Lichfield City residents were clearly divided last week over their Neighbourhood Plan (NP) with one of the closest results ever seen for a Neighbourhood Plan. Most referendums result in a 90% vote in favour, unsurprisingly as the NP is the result of numerous consultation events, with 84% minimum support – until now.
Only 57% voted in favour in Lichfield with 43% against with the lowest turnout for a NP in the district.
How will Burntwood’s Neighbourhood Plan be received – if it ever gets to the stage where it can be presented to residents in a referendum?
Other Plans in Lichfield District followed the normal experience in other parts of the country.
Other results in Lichfield District
Whittington and Fisherwick 90% in favour, Stonnall 92% in favour, Shenstone 89% in favour and Little Aston 89% in favour.
14 local authorities, including Lichfield District, that comprise the Greater Birmingham and Black Country Housing Market Area (GBBCHMA) commissioned consultancy team GL Hearn and Wood plc to undertake a study for the Housing Needs for Birmingham This is because there is a shortfall of planned housing need of 37,900 dwellings for 2011 – 31 in the Birmingham Development Plan.
The report is now available to view on Lichfield District Council’s website here. Set aside a weekend to study it!
The report makes clear that: “It does not in any way commit the participating authorities to development of any of the geographic areas referred to (nor does it exclude the testing of alternatives), but it is a thorough evidence base to take matters forward through the local plan review process.”
Section 8 of the Study is called Strategic Green Belt Review which looks at the Green Belt in all the local authority areas including Lichfield District. Whilst there is a long process ahead it is unclear what is being implied in their comments on the current Green Belt boundaries for example:
Between Lichfield, Burntwood, Brownhills and Sutton Coldfield – The gap between Lichfield and the towns of Burntwood and Brownhill[s] to the west is around 1.85 miles and 3 miles respectively. The presence of small settlements (i.e. Woodhouses and Hammerwich) and other types of built development (ribbon development, clusters of residential properties, the A5 and M6 Toll) to the west narrow the sense of separation. or …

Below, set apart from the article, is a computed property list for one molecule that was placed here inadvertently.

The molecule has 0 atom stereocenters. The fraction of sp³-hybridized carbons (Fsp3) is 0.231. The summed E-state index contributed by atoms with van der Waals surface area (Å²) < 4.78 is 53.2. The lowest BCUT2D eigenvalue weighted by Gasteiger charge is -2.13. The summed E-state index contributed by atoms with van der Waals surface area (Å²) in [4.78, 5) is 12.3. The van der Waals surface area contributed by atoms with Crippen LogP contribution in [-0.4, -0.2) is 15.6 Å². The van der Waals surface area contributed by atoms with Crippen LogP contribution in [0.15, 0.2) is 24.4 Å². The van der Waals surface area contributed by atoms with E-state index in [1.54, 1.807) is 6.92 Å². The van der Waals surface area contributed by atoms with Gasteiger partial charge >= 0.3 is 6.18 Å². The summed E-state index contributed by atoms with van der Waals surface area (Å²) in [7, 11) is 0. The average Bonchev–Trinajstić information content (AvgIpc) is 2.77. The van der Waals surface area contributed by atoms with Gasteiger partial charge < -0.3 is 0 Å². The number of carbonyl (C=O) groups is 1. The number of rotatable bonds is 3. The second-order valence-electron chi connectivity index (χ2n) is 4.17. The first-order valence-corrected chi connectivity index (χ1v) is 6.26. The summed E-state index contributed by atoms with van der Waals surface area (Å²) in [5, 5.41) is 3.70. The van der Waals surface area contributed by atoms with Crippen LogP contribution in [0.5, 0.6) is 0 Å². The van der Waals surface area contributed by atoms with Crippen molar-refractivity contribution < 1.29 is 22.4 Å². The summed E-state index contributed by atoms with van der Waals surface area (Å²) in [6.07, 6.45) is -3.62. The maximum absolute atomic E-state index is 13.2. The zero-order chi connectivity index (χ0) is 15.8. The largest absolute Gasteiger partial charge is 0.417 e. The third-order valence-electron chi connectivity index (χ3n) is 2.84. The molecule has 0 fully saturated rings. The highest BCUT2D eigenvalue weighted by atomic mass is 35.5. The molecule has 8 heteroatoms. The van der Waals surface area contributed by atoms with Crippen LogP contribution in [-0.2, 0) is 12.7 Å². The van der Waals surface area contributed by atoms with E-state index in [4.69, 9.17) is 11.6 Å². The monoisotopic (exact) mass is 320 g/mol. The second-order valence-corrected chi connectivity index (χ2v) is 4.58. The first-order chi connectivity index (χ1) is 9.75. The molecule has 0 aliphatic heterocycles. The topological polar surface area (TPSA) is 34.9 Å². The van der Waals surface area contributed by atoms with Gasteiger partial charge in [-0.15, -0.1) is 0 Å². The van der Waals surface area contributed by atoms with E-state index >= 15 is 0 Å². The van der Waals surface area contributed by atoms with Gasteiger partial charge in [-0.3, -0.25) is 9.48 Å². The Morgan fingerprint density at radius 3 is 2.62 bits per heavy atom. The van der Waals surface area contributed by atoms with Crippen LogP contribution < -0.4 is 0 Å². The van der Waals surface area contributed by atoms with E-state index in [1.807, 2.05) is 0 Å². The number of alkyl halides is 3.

Here the presence of settlements and other development has resulted in fragmented areas of Green Belt. Whilst roads play a key role in physically defining the edges of these settlements (including the M6 toll south of Norton Canes). The degree of containment is varied and in places there an absence of a physically well-defined boundary to prevent sprawl into open countryside.
The first comment may mean that the separation (an important aspect of Green Belt) is not clear and the second that well defined boundaries are needed – but not there at the moment.
It is unclear and it is important to remember that this is only a study but there is a need to find the 37.900 dwellings by 2031 and the Green Belt boundaries are yet again under review in the wider context than just Lichfield District.
Lichfield District Council’s consultation on housing allocations and the Green Belt boundary around St Matthews “Estate” ends on Monday, 9th February.
There is more to the consultation than the Green Belt but here is the paragraph – without a suggested new boundary map.
9.7 Policy Burntwood
1: Burntwood Environment provides a commitment to remove the St Matthews Estate from the Green Belt with the exact boundaries to be determined through this Local Plan Allocations document. The NPPF requires Local Planning Authorities to take account of the need to promote sustainable patterns of development and to define boundaries clearly, using physical features that are readily recognisable and likely to be permanent.
And here is a link to the consultation.